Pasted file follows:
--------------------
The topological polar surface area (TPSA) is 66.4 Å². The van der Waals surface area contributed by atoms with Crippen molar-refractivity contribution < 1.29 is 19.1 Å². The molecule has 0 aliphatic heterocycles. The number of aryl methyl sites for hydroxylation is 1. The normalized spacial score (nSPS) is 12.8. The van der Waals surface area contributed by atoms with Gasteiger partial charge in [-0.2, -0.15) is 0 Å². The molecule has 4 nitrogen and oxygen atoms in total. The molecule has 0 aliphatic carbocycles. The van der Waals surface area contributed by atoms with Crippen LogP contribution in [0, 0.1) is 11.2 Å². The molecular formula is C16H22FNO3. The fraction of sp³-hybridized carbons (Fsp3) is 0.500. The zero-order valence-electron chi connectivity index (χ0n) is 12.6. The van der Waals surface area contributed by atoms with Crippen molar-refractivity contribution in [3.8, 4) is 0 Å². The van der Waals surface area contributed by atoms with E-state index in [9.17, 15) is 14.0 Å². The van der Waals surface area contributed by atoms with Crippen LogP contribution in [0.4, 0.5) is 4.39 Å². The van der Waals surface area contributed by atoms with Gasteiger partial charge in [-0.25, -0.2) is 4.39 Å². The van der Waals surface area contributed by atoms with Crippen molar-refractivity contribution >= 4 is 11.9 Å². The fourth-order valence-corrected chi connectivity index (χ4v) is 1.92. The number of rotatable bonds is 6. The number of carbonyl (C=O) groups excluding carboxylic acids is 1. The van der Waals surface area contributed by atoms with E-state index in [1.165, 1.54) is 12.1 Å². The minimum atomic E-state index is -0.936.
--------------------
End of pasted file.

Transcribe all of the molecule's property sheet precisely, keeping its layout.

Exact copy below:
The topological polar surface area (TPSA) is 66.4 Å². The van der Waals surface area contributed by atoms with Crippen molar-refractivity contribution < 1.29 is 19.1 Å². The molecule has 0 aliphatic heterocycles. The number of aryl methyl sites for hydroxylation is 1. The normalized spacial score (nSPS) is 12.8. The van der Waals surface area contributed by atoms with Gasteiger partial charge in [-0.2, -0.15) is 0 Å². The molecule has 4 nitrogen and oxygen atoms in total. The molecule has 0 aliphatic carbocycles. The van der Waals surface area contributed by atoms with Crippen LogP contribution in [0, 0.1) is 11.2 Å². The molecular formula is C16H22FNO3. The fraction of sp³-hybridized carbons (Fsp3) is 0.500. The zero-order valence-electron chi connectivity index (χ0n) is 12.6. The van der Waals surface area contributed by atoms with Crippen molar-refractivity contribution in [3.8, 4) is 0 Å². The van der Waals surface area contributed by atoms with E-state index in [9.17, 15) is 14.0 Å². The van der Waals surface area contributed by atoms with Crippen LogP contribution in [0.4, 0.5) is 4.39 Å². The van der Waals surface area contributed by atoms with Gasteiger partial charge in [-0.25, -0.2) is 4.39 Å². The van der Waals surface area contributed by atoms with Crippen molar-refractivity contribution >= 4 is 11.9 Å². The fourth-order valence-corrected chi connectivity index (χ4v) is 1.92. The number of rotatable bonds is 6. The number of carbonyl (C=O) groups excluding carboxylic acids is 1. The van der Waals surface area contributed by atoms with E-state index in [1.165, 1.54) is 12.1 Å². The minimum atomic E-state index is -0.936.